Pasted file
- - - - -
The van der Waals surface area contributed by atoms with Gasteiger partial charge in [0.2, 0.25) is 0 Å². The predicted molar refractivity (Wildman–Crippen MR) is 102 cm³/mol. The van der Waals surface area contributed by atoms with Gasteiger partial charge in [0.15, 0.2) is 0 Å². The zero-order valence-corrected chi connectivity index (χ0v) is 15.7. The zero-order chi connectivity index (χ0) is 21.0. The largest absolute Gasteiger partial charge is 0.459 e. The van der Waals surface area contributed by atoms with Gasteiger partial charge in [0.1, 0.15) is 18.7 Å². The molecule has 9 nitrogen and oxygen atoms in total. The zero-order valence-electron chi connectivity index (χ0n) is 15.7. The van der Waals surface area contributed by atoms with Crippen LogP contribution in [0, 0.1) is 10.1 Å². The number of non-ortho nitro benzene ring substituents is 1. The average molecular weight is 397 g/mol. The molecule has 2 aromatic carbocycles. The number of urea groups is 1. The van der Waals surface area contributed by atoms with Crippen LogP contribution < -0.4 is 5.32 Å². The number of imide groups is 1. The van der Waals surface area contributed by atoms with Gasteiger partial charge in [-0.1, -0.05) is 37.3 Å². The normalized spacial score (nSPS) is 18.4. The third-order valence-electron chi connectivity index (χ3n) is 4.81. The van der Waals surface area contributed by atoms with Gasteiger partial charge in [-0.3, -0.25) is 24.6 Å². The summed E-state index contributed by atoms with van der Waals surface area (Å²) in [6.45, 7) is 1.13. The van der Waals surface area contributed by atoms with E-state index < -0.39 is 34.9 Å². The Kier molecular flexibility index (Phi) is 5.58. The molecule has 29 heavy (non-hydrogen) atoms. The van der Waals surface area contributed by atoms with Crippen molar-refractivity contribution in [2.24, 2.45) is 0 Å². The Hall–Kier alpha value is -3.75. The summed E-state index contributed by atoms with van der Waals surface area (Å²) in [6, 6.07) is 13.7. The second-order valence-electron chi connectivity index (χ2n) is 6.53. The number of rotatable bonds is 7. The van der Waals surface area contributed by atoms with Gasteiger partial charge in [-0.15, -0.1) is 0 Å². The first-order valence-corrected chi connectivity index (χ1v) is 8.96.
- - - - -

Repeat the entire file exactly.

The van der Waals surface area contributed by atoms with Gasteiger partial charge in [0.2, 0.25) is 0 Å². The predicted molar refractivity (Wildman–Crippen MR) is 102 cm³/mol. The van der Waals surface area contributed by atoms with Gasteiger partial charge in [0.15, 0.2) is 0 Å². The zero-order valence-corrected chi connectivity index (χ0v) is 15.7. The zero-order chi connectivity index (χ0) is 21.0. The largest absolute Gasteiger partial charge is 0.459 e. The van der Waals surface area contributed by atoms with Gasteiger partial charge in [0.1, 0.15) is 18.7 Å². The molecule has 9 nitrogen and oxygen atoms in total. The zero-order valence-electron chi connectivity index (χ0n) is 15.7. The van der Waals surface area contributed by atoms with Crippen LogP contribution in [0, 0.1) is 10.1 Å². The number of non-ortho nitro benzene ring substituents is 1. The average molecular weight is 397 g/mol. The molecule has 2 aromatic carbocycles. The number of urea groups is 1. The van der Waals surface area contributed by atoms with Crippen LogP contribution < -0.4 is 5.32 Å². The number of imide groups is 1. The van der Waals surface area contributed by atoms with Gasteiger partial charge in [-0.1, -0.05) is 37.3 Å². The normalized spacial score (nSPS) is 18.4. The third-order valence-electron chi connectivity index (χ3n) is 4.81. The van der Waals surface area contributed by atoms with Gasteiger partial charge in [-0.3, -0.25) is 24.6 Å². The summed E-state index contributed by atoms with van der Waals surface area (Å²) in [6.45, 7) is 1.13. The van der Waals surface area contributed by atoms with E-state index < -0.39 is 34.9 Å². The Kier molecular flexibility index (Phi) is 5.58. The molecule has 29 heavy (non-hydrogen) atoms. The van der Waals surface area contributed by atoms with Crippen molar-refractivity contribution in [2.24, 2.45) is 0 Å². The Hall–Kier alpha value is -3.75. The summed E-state index contributed by atoms with van der Waals surface area (Å²) in [6, 6.07) is 13.7. The second-order valence-electron chi connectivity index (χ2n) is 6.53. The number of rotatable bonds is 7. The van der Waals surface area contributed by atoms with Gasteiger partial charge in [-0.15, -0.1) is 0 Å². The first-order valence-corrected chi connectivity index (χ1v) is 8.96.